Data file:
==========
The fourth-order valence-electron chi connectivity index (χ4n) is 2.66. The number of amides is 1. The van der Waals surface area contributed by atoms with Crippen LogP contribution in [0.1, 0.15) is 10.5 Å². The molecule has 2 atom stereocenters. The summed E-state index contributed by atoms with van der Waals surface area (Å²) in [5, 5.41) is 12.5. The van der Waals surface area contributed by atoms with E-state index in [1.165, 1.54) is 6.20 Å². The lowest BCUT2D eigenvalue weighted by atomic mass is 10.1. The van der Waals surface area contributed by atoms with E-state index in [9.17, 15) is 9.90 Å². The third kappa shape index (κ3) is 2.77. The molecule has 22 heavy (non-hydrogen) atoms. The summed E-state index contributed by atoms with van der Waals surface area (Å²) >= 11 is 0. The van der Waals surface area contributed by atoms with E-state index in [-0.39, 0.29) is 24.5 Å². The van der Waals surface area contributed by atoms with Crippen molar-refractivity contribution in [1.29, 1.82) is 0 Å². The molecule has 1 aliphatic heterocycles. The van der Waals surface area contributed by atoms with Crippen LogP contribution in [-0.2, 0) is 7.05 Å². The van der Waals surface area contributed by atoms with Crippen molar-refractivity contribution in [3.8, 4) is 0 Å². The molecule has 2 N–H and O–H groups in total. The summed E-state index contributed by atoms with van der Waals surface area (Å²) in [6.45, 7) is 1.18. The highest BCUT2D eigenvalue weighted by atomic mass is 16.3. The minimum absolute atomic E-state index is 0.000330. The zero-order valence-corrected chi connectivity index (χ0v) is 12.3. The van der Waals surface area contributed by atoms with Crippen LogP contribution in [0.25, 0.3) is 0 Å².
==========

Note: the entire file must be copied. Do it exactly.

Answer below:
The fourth-order valence-electron chi connectivity index (χ4n) is 2.66. The number of amides is 1. The van der Waals surface area contributed by atoms with Crippen LogP contribution in [0.1, 0.15) is 10.5 Å². The molecule has 2 atom stereocenters. The summed E-state index contributed by atoms with van der Waals surface area (Å²) in [5, 5.41) is 12.5. The van der Waals surface area contributed by atoms with E-state index in [1.165, 1.54) is 6.20 Å². The lowest BCUT2D eigenvalue weighted by atomic mass is 10.1. The van der Waals surface area contributed by atoms with E-state index in [9.17, 15) is 9.90 Å². The third kappa shape index (κ3) is 2.77. The molecule has 22 heavy (non-hydrogen) atoms. The summed E-state index contributed by atoms with van der Waals surface area (Å²) >= 11 is 0. The van der Waals surface area contributed by atoms with E-state index in [-0.39, 0.29) is 24.5 Å². The van der Waals surface area contributed by atoms with Crippen molar-refractivity contribution in [1.29, 1.82) is 0 Å². The molecule has 1 aliphatic heterocycles. The van der Waals surface area contributed by atoms with Crippen LogP contribution in [-0.2, 0) is 7.05 Å². The van der Waals surface area contributed by atoms with Crippen molar-refractivity contribution in [3.8, 4) is 0 Å². The molecule has 2 N–H and O–H groups in total. The summed E-state index contributed by atoms with van der Waals surface area (Å²) in [6.45, 7) is 1.18. The highest BCUT2D eigenvalue weighted by atomic mass is 16.3. The minimum absolute atomic E-state index is 0.000330. The zero-order valence-corrected chi connectivity index (χ0v) is 12.3. The van der Waals surface area contributed by atoms with Crippen LogP contribution in [0.25, 0.3) is 0 Å².